About 65 percent of Enloe Medical Center’s in-patient care is Medicare beneficiaries, Machula said. About 40 percent of outpatients are on Medicare.

The law also makes it easier to receive and pay for long-term care at home, according to the National Council on Aging. Medicare doesn’t currently cover long-term care, but starting in 2014 the law will increase protection for spouses of individuals who receive Medicaid home care services.

Another benefit is the law allows the Department of Justice to go after individuals or hospitals that have committed Medicare fraud, Fassieux said.

Medicare began paying bonuses of 10 percent to primary care doctors to improve access, according to the National Council on Aging.

The difficulty of getting into a primary physician’s office has already been an issue, but the rising number of people who will soon have insurance through the Affordable Care Act may make it more problematic.

“Why is that occurring?” Machula said. “Well, because again the volume of physicians is shy of what the need is, so the idea is to take the mid-level practitioners to help with what will be this increase for those who need care because they have the card.”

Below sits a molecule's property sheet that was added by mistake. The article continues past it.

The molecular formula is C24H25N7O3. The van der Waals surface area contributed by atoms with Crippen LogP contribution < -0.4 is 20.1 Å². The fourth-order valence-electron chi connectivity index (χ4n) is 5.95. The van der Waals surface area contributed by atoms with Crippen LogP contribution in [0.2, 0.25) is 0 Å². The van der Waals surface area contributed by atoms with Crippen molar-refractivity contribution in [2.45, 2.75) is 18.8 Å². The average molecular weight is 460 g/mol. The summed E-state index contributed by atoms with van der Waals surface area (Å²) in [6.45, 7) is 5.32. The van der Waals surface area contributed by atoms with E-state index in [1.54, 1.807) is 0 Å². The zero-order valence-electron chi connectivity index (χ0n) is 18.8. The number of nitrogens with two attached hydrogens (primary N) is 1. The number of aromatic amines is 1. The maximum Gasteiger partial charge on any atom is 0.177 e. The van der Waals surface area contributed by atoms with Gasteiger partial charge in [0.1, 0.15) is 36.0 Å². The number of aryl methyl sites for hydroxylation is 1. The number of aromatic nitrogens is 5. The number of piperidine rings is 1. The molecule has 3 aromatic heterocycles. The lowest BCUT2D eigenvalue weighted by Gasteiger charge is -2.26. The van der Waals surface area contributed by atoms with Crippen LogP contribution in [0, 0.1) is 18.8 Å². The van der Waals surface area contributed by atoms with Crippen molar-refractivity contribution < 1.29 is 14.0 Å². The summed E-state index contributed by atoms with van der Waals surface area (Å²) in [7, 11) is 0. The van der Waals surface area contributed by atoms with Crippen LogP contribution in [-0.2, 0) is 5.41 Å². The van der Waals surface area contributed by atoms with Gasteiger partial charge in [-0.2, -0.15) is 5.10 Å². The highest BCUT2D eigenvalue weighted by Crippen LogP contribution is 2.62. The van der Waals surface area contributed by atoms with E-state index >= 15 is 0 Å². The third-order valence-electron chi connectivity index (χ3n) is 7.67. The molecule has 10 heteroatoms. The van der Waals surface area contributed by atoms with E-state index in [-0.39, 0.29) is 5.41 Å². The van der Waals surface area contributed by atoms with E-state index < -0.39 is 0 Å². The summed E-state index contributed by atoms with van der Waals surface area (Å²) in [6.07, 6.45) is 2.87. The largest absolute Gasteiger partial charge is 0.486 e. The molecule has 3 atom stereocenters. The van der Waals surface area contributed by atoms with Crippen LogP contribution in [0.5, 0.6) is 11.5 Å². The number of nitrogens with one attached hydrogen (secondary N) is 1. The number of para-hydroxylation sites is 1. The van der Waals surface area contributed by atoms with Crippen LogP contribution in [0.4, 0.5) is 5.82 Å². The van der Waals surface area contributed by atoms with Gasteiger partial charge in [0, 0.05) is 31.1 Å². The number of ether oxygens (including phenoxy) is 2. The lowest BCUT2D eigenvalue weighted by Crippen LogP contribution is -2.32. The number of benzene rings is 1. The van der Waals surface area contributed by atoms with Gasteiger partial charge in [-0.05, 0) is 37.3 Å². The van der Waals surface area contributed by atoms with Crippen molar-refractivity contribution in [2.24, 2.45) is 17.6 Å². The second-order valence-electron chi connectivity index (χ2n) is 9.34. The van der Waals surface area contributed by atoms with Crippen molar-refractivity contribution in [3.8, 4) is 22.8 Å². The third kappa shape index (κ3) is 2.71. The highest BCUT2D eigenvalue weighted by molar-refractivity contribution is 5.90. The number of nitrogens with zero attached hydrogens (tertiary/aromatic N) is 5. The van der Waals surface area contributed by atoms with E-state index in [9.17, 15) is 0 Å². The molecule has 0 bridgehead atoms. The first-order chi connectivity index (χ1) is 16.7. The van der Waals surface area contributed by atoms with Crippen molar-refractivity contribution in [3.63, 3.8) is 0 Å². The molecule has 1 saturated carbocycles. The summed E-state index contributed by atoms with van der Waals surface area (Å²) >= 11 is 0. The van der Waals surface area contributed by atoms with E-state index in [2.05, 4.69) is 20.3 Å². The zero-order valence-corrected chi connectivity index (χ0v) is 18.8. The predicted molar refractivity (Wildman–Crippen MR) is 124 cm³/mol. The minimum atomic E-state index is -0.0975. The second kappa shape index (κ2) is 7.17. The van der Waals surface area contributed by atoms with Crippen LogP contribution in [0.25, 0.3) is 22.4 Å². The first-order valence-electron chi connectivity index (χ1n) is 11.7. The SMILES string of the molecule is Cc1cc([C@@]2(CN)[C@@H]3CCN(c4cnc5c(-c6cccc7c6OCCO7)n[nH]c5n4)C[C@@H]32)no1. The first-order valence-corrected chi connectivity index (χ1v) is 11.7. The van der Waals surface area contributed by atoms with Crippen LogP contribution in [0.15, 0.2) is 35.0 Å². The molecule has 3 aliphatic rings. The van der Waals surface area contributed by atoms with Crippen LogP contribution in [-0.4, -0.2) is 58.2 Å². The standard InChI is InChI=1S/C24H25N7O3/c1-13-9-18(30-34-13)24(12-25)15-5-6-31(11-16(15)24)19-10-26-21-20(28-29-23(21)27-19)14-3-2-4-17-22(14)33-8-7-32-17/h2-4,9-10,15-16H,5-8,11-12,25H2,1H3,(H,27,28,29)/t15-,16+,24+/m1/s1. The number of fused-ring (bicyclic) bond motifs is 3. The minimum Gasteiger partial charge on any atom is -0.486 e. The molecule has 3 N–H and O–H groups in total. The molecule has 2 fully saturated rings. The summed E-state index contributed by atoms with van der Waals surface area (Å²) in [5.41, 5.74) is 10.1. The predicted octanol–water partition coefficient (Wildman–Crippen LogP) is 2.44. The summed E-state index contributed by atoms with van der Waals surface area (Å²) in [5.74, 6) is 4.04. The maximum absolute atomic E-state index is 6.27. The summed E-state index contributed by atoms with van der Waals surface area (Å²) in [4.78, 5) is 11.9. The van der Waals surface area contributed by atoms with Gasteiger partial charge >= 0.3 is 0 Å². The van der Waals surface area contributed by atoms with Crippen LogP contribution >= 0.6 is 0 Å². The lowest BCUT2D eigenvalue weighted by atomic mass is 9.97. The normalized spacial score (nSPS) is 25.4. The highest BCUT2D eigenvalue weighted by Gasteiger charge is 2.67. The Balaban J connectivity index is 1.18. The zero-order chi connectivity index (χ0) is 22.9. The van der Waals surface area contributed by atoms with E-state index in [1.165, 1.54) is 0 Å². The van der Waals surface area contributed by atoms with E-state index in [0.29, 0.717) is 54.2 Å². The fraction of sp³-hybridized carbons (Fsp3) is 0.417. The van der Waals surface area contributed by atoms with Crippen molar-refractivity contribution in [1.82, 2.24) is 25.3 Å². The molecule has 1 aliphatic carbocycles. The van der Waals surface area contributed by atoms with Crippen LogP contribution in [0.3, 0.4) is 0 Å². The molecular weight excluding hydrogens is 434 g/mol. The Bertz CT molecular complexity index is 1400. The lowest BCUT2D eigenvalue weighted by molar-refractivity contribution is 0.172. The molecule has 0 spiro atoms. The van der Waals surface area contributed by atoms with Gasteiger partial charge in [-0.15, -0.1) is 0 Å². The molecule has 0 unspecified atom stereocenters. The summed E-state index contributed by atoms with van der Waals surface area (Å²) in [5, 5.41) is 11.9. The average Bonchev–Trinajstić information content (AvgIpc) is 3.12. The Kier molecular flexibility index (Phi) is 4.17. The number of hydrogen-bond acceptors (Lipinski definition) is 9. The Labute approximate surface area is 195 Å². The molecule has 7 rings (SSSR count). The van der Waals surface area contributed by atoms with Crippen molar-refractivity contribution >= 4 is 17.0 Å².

A question still unanswered is what an individual is to do if he or she bought an exchange insurance plan and then becomes eligible for Medicare. Fassieux said it’s unknown if someone can have both Medicare and the exchange plan.

Although there are still many unanswered questions regarding the Affordable Care Act, it appears that it will benefit older Americans.

Source Link: http://www.chicoer.com/health/ci_23882967/how-health-reform-law-will-affect-senior-care

Expert: Exchanges Could Boost Quality Reporting, Delivery Reform

Tuesday, August 13, 2013

Health insurance exchanges under the Affordable Care Act could be a mechanism for delivery reform and quality reporting, an insurance exchange expert said at an Alliance for Health Reform briefing on Friday, MedPage Today reports (Pittman, MedPage Today, 8/12).

Background

Under the ACA, states by January 2014 must create online health insurance exchanges to provide coverage options for individuals and small businesses.

Most insurance exchanges will rely on a solid IT foundation to connect with advanced eligibility systems for Medicaid and other state-administered health programs (iHealthBeat, 6/27).